A ‘no spend’ month is a personal finance money-saving mission that requires all participants to limit their spending for an entire month.
The goal is to save as much money as possible by meal planning, cutting out all luxuries and staying on target with essential spends.
Some people have successfully saved up to £1,300 in a month and thankfully its popularity means there are plenty of tips out there to get us thinking.
It’s never too late to start and never too early to plan so we have put together the best advice from those who have had a successful no spend month.
Set a goal
Amy Ruth, a frugal living Mum from YouTube, recommends having a goal that you can work towards because it helps to keep you motivated in a world full of spending temptations.
She says you should write it down and stick it somewhere really visible so that whenever you lose sight of your goal you have something there to remind you.
A no spend month is great if you have a savings amount in mind or if you have goals like a holiday or a big purchase you want to make.
Whatever it is get it up on the fridge, bathroom mirror, phone screen, front door, laptop screen or anywhere else you find your eyes drawn to.
Nicola at The Frugal Cottage writes a personal finance blog from the North of England and she recommends doing an inventory of your food cupboards so you can start by using up what you have in your fridges, freezers and shelves.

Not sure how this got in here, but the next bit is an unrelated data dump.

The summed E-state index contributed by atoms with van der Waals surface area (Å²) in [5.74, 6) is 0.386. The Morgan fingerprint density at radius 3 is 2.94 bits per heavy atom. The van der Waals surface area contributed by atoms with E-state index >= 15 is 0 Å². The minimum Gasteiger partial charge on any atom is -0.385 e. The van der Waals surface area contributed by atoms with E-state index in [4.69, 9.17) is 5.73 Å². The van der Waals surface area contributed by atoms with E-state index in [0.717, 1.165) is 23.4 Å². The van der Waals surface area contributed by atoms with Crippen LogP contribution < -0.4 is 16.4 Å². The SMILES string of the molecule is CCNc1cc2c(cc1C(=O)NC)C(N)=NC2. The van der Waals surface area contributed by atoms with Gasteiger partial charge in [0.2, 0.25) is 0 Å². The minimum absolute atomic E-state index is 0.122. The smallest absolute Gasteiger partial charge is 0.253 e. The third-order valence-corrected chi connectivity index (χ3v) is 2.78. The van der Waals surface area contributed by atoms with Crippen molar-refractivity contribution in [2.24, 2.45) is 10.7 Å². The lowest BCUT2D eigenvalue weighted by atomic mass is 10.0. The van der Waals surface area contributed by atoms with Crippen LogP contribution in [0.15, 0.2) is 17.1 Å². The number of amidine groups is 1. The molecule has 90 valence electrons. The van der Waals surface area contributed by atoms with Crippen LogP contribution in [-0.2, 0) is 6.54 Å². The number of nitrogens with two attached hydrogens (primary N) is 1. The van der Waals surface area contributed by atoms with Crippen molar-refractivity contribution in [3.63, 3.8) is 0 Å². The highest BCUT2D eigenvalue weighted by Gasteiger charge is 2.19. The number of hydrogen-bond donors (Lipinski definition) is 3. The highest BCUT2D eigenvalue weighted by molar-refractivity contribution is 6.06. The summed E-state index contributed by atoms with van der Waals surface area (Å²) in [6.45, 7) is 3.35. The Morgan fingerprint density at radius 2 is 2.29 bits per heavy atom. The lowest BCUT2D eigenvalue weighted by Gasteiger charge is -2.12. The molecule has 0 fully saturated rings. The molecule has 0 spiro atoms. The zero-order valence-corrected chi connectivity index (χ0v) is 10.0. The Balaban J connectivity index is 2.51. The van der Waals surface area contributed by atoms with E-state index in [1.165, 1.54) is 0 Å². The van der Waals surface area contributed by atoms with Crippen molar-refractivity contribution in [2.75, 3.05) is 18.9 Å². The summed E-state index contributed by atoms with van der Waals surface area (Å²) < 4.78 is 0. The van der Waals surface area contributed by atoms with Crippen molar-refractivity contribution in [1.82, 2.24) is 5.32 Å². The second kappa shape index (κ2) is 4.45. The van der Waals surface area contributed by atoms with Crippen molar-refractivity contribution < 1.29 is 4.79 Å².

That way you are already starting off by no buying anything new and the things you do need to buy can be bought to complement what you already have.
If, for example, you have lots of half-eaten packets of pasta you might consider having spaghetti or macaroni to use it up.
Look at bank statements
Lara Joanna Jarvis, another Youtube personal finance blogger, went one step further and did a whole no buy year in 2019 and saved a huge £25,000 with her husband.
On top of that, she said it changed her money habits, mindset and outlook on life and promises you get the same benefits even if you do it for a month.
One of her tips is to sit down and go through your bank statements to find out where all those small spends are coming from so you can make decisions on what needs to go and what can stay.
It’s scary but she isn’t the only one who says that being honest with yourself about where the money is going is the best place to start.
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